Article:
My dad gave me a flat, smooth stone with a little indent in it when I was a kid. I loved the silky, almost slippery feeling it had when I moved my fingers over it. It fit just right in my hand so I could carry it, and it wouldn’t be obvious to anyone.
What I didn’t like about it was the reason why I carried it or even the reason it was given to me. It was a worry stone. When worries came up, the rubbing of it with your fingers was supposed to take away the worries.
As a child, I was concerned about future events. What if this happened? Or what if that happened?
I would verbalize my worry, and then move on to the next thing. I didn’t think I had a problem with it as a child, but maybe it was a foreshadow of my adult life.
Worry and anxiety are very different. I thought if I’m going to spend this month talking about anxiety, the best place to begin would be to define what it is.
I pray you will stick with me this month because anxiety disorders are the most common mental illness in the U.S., affecting 40 million adults in the United States age 18 and older- or 18% of the population. (Source: National Institute of Mental Health)
Even if you don’t personally deal with it, there is a high probability that someone within your fingertip reach does.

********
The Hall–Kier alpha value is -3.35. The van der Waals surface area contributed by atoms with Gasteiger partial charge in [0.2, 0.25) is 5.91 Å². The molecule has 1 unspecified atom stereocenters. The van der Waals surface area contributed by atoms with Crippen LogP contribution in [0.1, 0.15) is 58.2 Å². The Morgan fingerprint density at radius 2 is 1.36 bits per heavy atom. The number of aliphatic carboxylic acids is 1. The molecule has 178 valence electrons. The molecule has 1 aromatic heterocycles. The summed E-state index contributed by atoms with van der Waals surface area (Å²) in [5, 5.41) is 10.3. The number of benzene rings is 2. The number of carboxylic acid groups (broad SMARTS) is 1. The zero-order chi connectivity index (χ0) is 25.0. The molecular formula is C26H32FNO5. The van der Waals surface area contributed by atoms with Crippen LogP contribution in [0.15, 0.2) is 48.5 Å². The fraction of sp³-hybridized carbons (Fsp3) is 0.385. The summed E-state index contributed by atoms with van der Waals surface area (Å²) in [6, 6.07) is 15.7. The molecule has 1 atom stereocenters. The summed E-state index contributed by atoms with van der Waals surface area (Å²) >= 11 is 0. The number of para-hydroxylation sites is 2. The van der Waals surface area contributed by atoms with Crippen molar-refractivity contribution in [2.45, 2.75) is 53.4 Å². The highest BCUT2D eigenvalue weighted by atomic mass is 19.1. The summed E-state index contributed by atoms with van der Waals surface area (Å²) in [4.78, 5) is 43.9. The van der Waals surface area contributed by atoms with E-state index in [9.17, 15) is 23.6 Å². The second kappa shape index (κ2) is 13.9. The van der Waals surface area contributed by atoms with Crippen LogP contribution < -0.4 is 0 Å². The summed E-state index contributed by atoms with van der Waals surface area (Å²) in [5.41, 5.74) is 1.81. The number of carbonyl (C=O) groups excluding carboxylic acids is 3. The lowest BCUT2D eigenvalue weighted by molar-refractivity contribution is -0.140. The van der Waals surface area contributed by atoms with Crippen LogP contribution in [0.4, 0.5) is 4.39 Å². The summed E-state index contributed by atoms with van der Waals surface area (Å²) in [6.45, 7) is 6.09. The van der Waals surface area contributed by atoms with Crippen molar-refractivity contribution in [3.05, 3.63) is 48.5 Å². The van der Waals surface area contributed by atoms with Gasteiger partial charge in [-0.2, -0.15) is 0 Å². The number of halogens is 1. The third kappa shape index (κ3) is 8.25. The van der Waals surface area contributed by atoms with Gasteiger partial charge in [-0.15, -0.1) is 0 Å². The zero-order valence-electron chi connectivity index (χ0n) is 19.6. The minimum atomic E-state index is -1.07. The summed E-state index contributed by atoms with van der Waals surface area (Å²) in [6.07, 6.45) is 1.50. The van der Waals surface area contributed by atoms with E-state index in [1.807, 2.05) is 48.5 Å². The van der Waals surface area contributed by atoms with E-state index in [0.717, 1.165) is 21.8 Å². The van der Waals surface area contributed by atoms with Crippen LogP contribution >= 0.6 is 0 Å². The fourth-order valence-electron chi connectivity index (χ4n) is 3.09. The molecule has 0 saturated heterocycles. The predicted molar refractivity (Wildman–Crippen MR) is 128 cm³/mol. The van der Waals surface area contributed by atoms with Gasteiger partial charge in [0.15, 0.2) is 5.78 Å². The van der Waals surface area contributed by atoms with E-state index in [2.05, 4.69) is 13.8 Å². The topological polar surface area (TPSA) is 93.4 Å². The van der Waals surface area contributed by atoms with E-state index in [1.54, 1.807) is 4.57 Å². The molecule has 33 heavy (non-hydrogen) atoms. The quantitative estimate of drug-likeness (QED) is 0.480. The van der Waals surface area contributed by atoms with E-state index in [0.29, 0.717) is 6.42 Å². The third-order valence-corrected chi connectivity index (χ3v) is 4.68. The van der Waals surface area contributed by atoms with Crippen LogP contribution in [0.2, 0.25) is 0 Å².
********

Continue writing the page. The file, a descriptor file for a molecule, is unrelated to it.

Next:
Many individuals within our culture are being held captive by anxiety.
Anxiety is an invisible chain which keeps you from experiencing the best of life.
Worry and anxiety are used interchangeably many times, but they are different.
Worry is usually short lasting, and resolution of a problem ends the worry. Example: I am worried about the test I took yesterday and the grade I’m going to get. Once the grade is received, the worry ends.
Anxiety is broader with mental images, verbal thoughts and affects the body. It tends to linger and can affect relationships, health, and jobs. Anxiety can sometimes cause depression.
Anxiety’s like a rocking chair. It gives you something to do, but it doesn’t get you very far. ~Jodi Picoult
My first panic attack happened in 2011. It happened out of nowhere. Honestly, I thought I was having a heart attack. No one suggested a panic attack, so I continued to be afraid that something was seriously wrong with my body.
Dizziness became constant and felt light-headed when I walked. My palms would be soaking wet, and my legs would feel like Jello. Home is where I stayed, away from everything I enjoyed because I couldn’t trust my body. Church didn’t feel safe.
I felt handicapped from the life I used to have.
Anxiety steals and consumes you.
You become a shell of a person because every ounce of energy is spent fighting your thoughts and body.
- I want to share with you the good and the bad about anxiety.
- The blessings I’ve received and tips for making it more manageable.
- I want to encourage you on if you’re struggling with it right now, or enable you to cheer-lead on another sister.
- I want to give you hope and point you to our loving Savior, who is able to give you the peace you need and deserve.